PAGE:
In divorce mediations, we examine people’s income, including their tax burden, their monthly budgets and their assets and liabilities. Inherent in all of this analysis is a study of people’s values around money and their spending patterns. And so, we found it particularly interesting that, except those with the lowest income, we all fall prey to emotional spending. That is, we assess the value of a dollar in relative terms, rather than understanding that a dollar saved has equal value regardless of the total cost of the underlying transaction. http://www.nytimes.com/2016/02/14/upshot/the-rich-can-learn-from-the-poor-in-how-to-be-frugal.html
So, for example, if there’s a $100 discount on a $2000 computer, you’re likely to go out of your way and mail in that rebate form. Similarly if there’s a $10 discount on a $200 coffee maker, you’re likely to mail in the rebate form. However, if there’s a $10 discount on that same $2000 computer, studies show that you’re likely to toss the rebate form along with the box your computer came home in. In other words, the $10 relative to the total cost – a mere .5% doesn’t seem worth your time.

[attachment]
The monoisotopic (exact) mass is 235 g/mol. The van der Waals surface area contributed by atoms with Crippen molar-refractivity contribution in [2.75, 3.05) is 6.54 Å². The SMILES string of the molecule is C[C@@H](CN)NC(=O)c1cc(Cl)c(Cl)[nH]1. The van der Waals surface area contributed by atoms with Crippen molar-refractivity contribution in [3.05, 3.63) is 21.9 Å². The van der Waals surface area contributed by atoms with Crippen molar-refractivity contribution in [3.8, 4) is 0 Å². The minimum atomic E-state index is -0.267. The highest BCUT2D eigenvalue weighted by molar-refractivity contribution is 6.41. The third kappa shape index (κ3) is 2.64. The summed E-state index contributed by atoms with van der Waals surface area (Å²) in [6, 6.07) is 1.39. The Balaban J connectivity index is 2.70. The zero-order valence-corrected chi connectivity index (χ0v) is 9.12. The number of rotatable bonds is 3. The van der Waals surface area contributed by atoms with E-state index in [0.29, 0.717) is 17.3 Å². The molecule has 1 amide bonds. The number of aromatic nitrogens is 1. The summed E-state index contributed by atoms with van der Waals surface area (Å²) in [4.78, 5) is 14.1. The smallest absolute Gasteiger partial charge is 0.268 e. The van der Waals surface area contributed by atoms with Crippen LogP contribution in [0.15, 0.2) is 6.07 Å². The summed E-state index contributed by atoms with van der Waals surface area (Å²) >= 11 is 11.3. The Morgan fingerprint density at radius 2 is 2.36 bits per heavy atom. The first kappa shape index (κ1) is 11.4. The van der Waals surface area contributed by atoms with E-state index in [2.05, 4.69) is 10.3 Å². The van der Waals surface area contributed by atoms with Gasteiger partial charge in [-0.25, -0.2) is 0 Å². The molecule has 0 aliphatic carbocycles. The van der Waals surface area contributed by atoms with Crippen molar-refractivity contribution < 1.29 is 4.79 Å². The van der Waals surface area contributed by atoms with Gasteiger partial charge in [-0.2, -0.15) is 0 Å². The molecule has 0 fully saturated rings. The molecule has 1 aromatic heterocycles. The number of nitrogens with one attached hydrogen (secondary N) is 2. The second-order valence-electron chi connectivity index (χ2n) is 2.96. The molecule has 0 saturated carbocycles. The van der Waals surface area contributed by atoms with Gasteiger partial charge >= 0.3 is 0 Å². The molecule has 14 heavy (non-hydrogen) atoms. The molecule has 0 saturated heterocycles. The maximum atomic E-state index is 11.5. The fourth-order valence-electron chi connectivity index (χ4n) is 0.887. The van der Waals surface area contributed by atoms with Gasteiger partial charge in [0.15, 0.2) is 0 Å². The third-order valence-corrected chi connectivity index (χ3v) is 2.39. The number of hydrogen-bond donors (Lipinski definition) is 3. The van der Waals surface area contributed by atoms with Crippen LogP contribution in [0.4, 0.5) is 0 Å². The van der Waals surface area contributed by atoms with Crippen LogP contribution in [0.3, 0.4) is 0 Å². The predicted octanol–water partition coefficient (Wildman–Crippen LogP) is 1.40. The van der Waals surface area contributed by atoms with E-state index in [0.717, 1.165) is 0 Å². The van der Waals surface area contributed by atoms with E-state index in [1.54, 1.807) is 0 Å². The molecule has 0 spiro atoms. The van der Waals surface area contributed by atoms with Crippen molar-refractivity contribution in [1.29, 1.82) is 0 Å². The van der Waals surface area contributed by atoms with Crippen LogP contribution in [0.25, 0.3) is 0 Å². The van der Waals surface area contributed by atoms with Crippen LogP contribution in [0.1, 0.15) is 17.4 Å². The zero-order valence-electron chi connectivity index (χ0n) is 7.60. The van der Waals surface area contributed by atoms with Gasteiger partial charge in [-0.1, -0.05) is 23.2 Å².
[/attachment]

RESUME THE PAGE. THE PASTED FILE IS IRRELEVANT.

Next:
This is an economic mistake. $10 in your bank account is $10 in your bank account and provides you an equal increase in wealth, regardless of the cost of whatever you purchased.
All that said, in mediation, parties often make “relative” financial decisions based on underlying values such as: sense of fairness, source of funds, feelings of obligation, a wish to be the “good guy,” etc. Rational decision-making around finances may be only one consideration and we as mediators do not foist on the parties a “right” number or outcome. Rather we help them to understand the best outcome for each given the reality and challenges they face, financially, professionally, as parents and in regard to their short- and long-term goals. This may or not mean placing a high value on the extra $10 in the bank.